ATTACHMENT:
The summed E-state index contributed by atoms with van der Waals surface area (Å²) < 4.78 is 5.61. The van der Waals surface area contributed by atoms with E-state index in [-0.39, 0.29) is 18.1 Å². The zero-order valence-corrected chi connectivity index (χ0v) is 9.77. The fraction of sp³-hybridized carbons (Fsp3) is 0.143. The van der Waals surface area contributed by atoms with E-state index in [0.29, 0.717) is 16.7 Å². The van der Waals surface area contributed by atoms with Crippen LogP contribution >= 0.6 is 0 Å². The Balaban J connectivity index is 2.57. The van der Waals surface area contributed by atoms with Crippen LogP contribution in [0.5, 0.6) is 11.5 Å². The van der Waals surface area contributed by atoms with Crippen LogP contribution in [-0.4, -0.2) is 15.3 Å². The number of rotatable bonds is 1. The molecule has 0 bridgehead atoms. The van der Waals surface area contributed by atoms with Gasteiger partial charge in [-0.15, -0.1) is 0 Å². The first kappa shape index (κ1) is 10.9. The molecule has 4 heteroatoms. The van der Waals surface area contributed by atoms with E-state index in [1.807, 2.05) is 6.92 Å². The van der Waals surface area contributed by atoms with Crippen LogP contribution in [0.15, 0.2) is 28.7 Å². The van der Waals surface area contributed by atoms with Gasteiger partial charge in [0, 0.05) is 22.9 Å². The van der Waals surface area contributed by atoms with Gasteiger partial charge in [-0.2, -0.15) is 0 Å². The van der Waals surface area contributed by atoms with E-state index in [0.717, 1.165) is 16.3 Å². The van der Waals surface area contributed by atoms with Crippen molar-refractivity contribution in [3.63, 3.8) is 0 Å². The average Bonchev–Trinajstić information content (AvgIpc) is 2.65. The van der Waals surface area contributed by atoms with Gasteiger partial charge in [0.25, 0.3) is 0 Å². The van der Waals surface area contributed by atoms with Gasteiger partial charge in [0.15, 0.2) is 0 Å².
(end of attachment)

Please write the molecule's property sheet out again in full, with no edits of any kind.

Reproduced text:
The summed E-state index contributed by atoms with van der Waals surface area (Å²) < 4.78 is 5.61. The van der Waals surface area contributed by atoms with E-state index in [-0.39, 0.29) is 18.1 Å². The zero-order valence-corrected chi connectivity index (χ0v) is 9.77. The fraction of sp³-hybridized carbons (Fsp3) is 0.143. The van der Waals surface area contributed by atoms with E-state index in [0.29, 0.717) is 16.7 Å². The van der Waals surface area contributed by atoms with Crippen LogP contribution >= 0.6 is 0 Å². The Balaban J connectivity index is 2.57. The van der Waals surface area contributed by atoms with Crippen LogP contribution in [0.5, 0.6) is 11.5 Å². The van der Waals surface area contributed by atoms with Crippen LogP contribution in [-0.4, -0.2) is 15.3 Å². The number of rotatable bonds is 1. The molecule has 0 bridgehead atoms. The van der Waals surface area contributed by atoms with Gasteiger partial charge in [-0.15, -0.1) is 0 Å². The first kappa shape index (κ1) is 10.9. The molecule has 4 heteroatoms. The van der Waals surface area contributed by atoms with E-state index in [1.807, 2.05) is 6.92 Å². The van der Waals surface area contributed by atoms with Crippen LogP contribution in [0.15, 0.2) is 28.7 Å². The van der Waals surface area contributed by atoms with Gasteiger partial charge in [0, 0.05) is 22.9 Å². The van der Waals surface area contributed by atoms with Gasteiger partial charge in [-0.2, -0.15) is 0 Å². The van der Waals surface area contributed by atoms with E-state index in [0.717, 1.165) is 16.3 Å². The van der Waals surface area contributed by atoms with Crippen molar-refractivity contribution in [3.63, 3.8) is 0 Å². The average Bonchev–Trinajstić information content (AvgIpc) is 2.65. The van der Waals surface area contributed by atoms with Gasteiger partial charge in [0.25, 0.3) is 0 Å². The van der Waals surface area contributed by atoms with Gasteiger partial charge in [0.15, 0.2) is 0 Å².